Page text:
BlazingCatFur continues an analysis of the possibility that “social condition-phobia” may join the ranks of imaginary “phobia” enshrined in Canadian “human rights” law.
I agree about what’s been missing in the “human rights/free speech” debates over the last three months:
the concept of property rights.
Property rights are not enshrined in the Canadian constitution; NDP leader Ed Broadbent made sure of that.
What is the Scott Brockie case really about? What is the Maclean’s case really about? Or Ezra’s, with his magazine? Or HRC cases involving Knights of Columbus who don’t want to rent their halls for lesbian wedding receptions?
Freedom of speech, yes. But also property rights.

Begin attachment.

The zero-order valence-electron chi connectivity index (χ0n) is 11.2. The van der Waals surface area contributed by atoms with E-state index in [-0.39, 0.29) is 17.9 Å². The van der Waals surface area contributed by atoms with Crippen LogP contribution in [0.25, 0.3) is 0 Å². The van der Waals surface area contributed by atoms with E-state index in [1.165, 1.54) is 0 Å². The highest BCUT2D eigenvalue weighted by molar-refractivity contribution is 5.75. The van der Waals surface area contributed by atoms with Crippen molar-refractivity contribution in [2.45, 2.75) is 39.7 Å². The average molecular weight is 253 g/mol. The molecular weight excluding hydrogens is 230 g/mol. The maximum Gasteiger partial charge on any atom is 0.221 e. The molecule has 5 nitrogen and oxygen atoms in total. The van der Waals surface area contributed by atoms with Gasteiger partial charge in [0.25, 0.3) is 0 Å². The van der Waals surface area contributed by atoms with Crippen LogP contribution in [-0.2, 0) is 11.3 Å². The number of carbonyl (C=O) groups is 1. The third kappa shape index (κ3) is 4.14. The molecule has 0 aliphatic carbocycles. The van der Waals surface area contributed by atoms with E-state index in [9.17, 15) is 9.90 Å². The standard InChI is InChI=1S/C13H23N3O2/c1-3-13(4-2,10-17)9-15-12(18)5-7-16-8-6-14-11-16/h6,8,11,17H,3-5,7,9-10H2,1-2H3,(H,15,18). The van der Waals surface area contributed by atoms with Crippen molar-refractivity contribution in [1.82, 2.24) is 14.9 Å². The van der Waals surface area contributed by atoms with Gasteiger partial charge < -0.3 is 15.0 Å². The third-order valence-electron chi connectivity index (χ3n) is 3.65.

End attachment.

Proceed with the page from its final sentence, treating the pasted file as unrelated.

Now the vague possibility exists that property owners will be charged with social condition-phobia for refusing to rent to the Trailer Park Boys, or banks with turning down their loan applications.
If our elites decide to enshrine the foreign concept of “class” in Canadian law, they might want to consider the Law of Unintended Consequences (but then again, why should this time be any different?)
The implication is that “class” is unchangeable, so even though I don’t agree with that and am a living refutation of the concept, let’s play along with the HRC’s embrace of “cultural” rights:
Where I came from, it is part of the “culture” to complain about “Paki” cab drivers, “faggots” and “drunken Indians”. The corporal punishment of children is not unheard of. Italians treat their daughters very differently than they do their sons.
None of that can be discrimination, though, if you make it a “protected culture.”